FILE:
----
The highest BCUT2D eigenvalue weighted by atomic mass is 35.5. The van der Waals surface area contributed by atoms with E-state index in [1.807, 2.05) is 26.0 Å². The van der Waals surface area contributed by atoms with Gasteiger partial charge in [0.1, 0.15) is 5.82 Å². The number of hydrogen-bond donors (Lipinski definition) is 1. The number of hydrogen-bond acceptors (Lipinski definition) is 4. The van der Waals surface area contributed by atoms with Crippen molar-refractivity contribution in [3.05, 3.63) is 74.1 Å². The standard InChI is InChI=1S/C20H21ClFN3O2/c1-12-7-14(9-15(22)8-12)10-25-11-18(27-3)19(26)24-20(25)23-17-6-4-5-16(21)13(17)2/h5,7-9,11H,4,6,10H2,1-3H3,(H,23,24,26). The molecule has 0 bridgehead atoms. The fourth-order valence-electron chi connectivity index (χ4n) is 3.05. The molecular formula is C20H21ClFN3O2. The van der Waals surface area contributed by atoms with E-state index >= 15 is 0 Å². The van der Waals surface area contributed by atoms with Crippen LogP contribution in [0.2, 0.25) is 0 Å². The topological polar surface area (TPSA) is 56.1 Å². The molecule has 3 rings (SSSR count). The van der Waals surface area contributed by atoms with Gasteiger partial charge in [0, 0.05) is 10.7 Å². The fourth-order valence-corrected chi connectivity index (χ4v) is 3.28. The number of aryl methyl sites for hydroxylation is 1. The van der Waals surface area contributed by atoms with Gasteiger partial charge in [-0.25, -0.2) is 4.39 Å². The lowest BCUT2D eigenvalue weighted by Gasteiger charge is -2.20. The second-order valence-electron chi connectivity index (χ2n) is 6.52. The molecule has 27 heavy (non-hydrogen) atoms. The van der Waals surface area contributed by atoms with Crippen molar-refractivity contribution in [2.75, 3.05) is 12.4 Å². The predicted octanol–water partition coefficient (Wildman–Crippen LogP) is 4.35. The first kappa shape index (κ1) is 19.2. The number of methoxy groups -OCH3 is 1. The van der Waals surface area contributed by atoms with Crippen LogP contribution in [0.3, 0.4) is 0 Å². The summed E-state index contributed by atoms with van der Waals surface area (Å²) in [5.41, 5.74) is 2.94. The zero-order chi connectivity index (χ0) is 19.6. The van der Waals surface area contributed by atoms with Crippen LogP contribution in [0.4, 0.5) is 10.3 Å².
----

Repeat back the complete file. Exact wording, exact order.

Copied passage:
The highest BCUT2D eigenvalue weighted by atomic mass is 35.5. The van der Waals surface area contributed by atoms with E-state index in [1.807, 2.05) is 26.0 Å². The van der Waals surface area contributed by atoms with Gasteiger partial charge in [0.1, 0.15) is 5.82 Å². The number of hydrogen-bond donors (Lipinski definition) is 1. The number of hydrogen-bond acceptors (Lipinski definition) is 4. The van der Waals surface area contributed by atoms with Crippen molar-refractivity contribution in [3.05, 3.63) is 74.1 Å². The standard InChI is InChI=1S/C20H21ClFN3O2/c1-12-7-14(9-15(22)8-12)10-25-11-18(27-3)19(26)24-20(25)23-17-6-4-5-16(21)13(17)2/h5,7-9,11H,4,6,10H2,1-3H3,(H,23,24,26). The molecule has 0 bridgehead atoms. The fourth-order valence-electron chi connectivity index (χ4n) is 3.05. The molecular formula is C20H21ClFN3O2. The van der Waals surface area contributed by atoms with E-state index >= 15 is 0 Å². The van der Waals surface area contributed by atoms with Crippen LogP contribution in [0.2, 0.25) is 0 Å². The topological polar surface area (TPSA) is 56.1 Å². The molecule has 3 rings (SSSR count). The van der Waals surface area contributed by atoms with Gasteiger partial charge in [0, 0.05) is 10.7 Å². The fourth-order valence-corrected chi connectivity index (χ4v) is 3.28. The number of aryl methyl sites for hydroxylation is 1. The van der Waals surface area contributed by atoms with Gasteiger partial charge in [-0.25, -0.2) is 4.39 Å². The lowest BCUT2D eigenvalue weighted by Gasteiger charge is -2.20. The second-order valence-electron chi connectivity index (χ2n) is 6.52. The molecule has 27 heavy (non-hydrogen) atoms. The van der Waals surface area contributed by atoms with Crippen molar-refractivity contribution in [2.75, 3.05) is 12.4 Å². The predicted octanol–water partition coefficient (Wildman–Crippen LogP) is 4.35. The first kappa shape index (κ1) is 19.2. The number of methoxy groups -OCH3 is 1. The van der Waals surface area contributed by atoms with Crippen LogP contribution in [0.3, 0.4) is 0 Å². The summed E-state index contributed by atoms with van der Waals surface area (Å²) in [5.41, 5.74) is 2.94. The zero-order chi connectivity index (χ0) is 19.6. The van der Waals surface area contributed by atoms with Crippen LogP contribution in [0.4, 0.5) is 10.3 Å².